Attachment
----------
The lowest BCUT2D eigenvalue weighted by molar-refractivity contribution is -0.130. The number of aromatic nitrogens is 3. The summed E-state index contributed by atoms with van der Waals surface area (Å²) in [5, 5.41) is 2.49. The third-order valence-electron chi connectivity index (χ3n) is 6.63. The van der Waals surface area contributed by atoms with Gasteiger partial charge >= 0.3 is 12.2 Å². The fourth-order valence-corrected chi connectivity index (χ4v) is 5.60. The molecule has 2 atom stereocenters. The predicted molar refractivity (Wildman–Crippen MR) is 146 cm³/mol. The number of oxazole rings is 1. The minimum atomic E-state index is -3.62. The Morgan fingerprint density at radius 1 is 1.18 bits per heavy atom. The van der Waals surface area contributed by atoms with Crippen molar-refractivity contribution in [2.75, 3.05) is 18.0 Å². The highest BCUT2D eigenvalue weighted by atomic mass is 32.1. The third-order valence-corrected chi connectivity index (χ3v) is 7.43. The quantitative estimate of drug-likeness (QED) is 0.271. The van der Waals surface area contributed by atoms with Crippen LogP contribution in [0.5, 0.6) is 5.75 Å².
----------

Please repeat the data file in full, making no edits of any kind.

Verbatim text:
The lowest BCUT2D eigenvalue weighted by molar-refractivity contribution is -0.130. The number of aromatic nitrogens is 3. The summed E-state index contributed by atoms with van der Waals surface area (Å²) in [5, 5.41) is 2.49. The third-order valence-electron chi connectivity index (χ3n) is 6.63. The van der Waals surface area contributed by atoms with Gasteiger partial charge >= 0.3 is 12.2 Å². The fourth-order valence-corrected chi connectivity index (χ4v) is 5.60. The molecule has 2 atom stereocenters. The predicted molar refractivity (Wildman–Crippen MR) is 146 cm³/mol. The number of oxazole rings is 1. The minimum atomic E-state index is -3.62. The Morgan fingerprint density at radius 1 is 1.18 bits per heavy atom. The van der Waals surface area contributed by atoms with Crippen molar-refractivity contribution in [2.75, 3.05) is 18.0 Å². The highest BCUT2D eigenvalue weighted by atomic mass is 32.1. The third-order valence-corrected chi connectivity index (χ3v) is 7.43. The quantitative estimate of drug-likeness (QED) is 0.271. The van der Waals surface area contributed by atoms with Crippen LogP contribution in [0.5, 0.6) is 5.75 Å².